Could you give an explicit example of a computation you want to do?  

Would you be able to provide a little more information?  For example, how are you constructing the Christoffel symbols? What package(s) are you using, if any?

Yes, it happens to me as well.  M17 on a Mac.

A simple, quick-start explanation of how to create quaternions (and octonions) using the DifferentialGeometry package can be found here:

How To Create The Quaternion & Octonion Algebras

A simple, quick-start explanation of how to create quaternions (and octonions) using the DifferentialGeometry package can be found here:

How To Create The Quaternion & Octonion Algebras

Hello Michael.

Again, I urge you to read the help page for NPSpinCoefficients, particularly the examples, which show precisely how to use the command.  DifferentialGeometry has its own syntax and environment for doing tensor computations, which must be used.

In any case, just based upon what you have written (which is somewhat ambiguous), let me suggest one way to perform the computation.  

***************************************************

with(DifferentialGeometry); with(Tensor);

DGsetup([u, r, x, y], MN);

l := D_r;

n := evalDG(u *D_u + U * D_r + x*D_x + y *D_y);

m := evalDG(zeta1*D_u + omega*D_r + zeta3*D_x + zeta4*D_y);

mbar := DGconjugate(m, complexconjugatepairs=[[zeta1, zeta1bar], [omega, omegabar], [zeta3, zeta3bar], [zeta4, zeta4bar]]);

m := evalDG(exp(I*theta)*m);

mbar := evalDG(exp(-I*theta)*mbar);

n := evalDG(A(u, r, x, y) *n);

l = evalDG(1/A(u, r, x, y) * l);

NPSpinCoefficients([l, n, m, mbar]);

*************************************************

Notes:

* I presume you intend to make zeta1, omega etc. just be parameters - not functions?

* I am guessing from your notation that the underlying coordinate chart is (u, r, x, y).

* I have denoted the complex conjugates of your parameters (zeta1, etc) by adjoining "bar" on them.  DifferentialGeometry has its own conjugation command.  See the help page on DGconjugate.

* The transformation of the tetrad (using the parameter theta and the function A) involves a spatial rotation and a boost.  It is easy enough to take care of this as written above.  But note that Lorentz transformations of tetrads can be accomplished using the command NullTetradTransformation.

* If I understand what you are trying to do - which I may not - note that the commands NPCurvatureScalars,  NPRicciIdentities and NPBianchiIdentities will compute the Newman-Penrose curvature quantities and field equations for you.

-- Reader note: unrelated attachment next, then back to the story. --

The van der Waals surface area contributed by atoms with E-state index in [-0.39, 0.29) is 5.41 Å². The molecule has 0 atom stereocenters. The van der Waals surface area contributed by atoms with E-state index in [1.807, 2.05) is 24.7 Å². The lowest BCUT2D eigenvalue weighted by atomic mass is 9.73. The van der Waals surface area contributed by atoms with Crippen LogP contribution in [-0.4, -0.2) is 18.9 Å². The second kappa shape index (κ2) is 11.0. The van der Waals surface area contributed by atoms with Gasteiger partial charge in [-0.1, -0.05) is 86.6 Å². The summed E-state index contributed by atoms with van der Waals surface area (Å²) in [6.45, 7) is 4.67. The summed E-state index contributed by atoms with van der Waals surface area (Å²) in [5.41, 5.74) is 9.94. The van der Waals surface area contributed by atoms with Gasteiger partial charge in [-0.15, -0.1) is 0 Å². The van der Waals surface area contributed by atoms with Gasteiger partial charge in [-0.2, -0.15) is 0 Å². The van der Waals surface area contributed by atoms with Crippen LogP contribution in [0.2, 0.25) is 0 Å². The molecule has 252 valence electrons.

* On the help page for DifferentialGeometry you will find links to Lessons and Tutorials, which are designed to explain the environment and methods of working in DifferentialGeometry.

Hello Michael.

Again, I urge you to read the help page for NPSpinCoefficients, particularly the examples, which show precisely how to use the command.  DifferentialGeometry has its own syntax and environment for doing tensor computations, which must be used.

In any case, just based upon what you have written (which is somewhat ambiguous), let me suggest one way to perform the computation.  

***************************************************

with(DifferentialGeometry); with(Tensor);

DGsetup([u, r, x, y], MN);

l := D_r;

n := evalDG(u *D_u + U * D_r + x*D_x + y *D_y);

m := evalDG(zeta1*D_u + omega*D_r + zeta3*D_x + zeta4*D_y);

mbar := DGconjugate(m, complexconjugatepairs=[[zeta1, zeta1bar], [omega, omegabar], [zeta3, zeta3bar], [zeta4, zeta4bar]]);

m := evalDG(exp(I*theta)*m);

mbar := evalDG(exp(-I*theta)*mbar);

n := evalDG(A(u, r, x, y) *n);

l = evalDG(1/A(u, r, x, y) * l);

NPSpinCoefficients([l, n, m, mbar]);

*************************************************

Notes:

* I presume you intend to make zeta1, omega etc. just be parameters - not functions?

* I am guessing from your notation that the underlying coordinate chart is (u, r, x, y).

* I have denoted the complex conjugates of your parameters (zeta1, etc) by adjoining "bar" on them.  DifferentialGeometry has its own conjugation command.  See the help page on DGconjugate.

* The transformation of the tetrad (using the parameter theta and the function A) involves a spatial rotation and a boost.  It is easy enough to take care of this as written above.  But note that Lorentz transformations of tetrads can be accomplished using the command NullTetradTransformation.

* If I understand what you are trying to do - which I may not - note that the commands NPCurvatureScalars,  NPRicciIdentities and NPBianchiIdentities will compute the Newman-Penrose curvature quantities and field equations for you.

* On the help page for DifferentialGeometry you will find links to Lessons and Tutorials, which are designed to explain the environment and methods of working in DifferentialGeometry.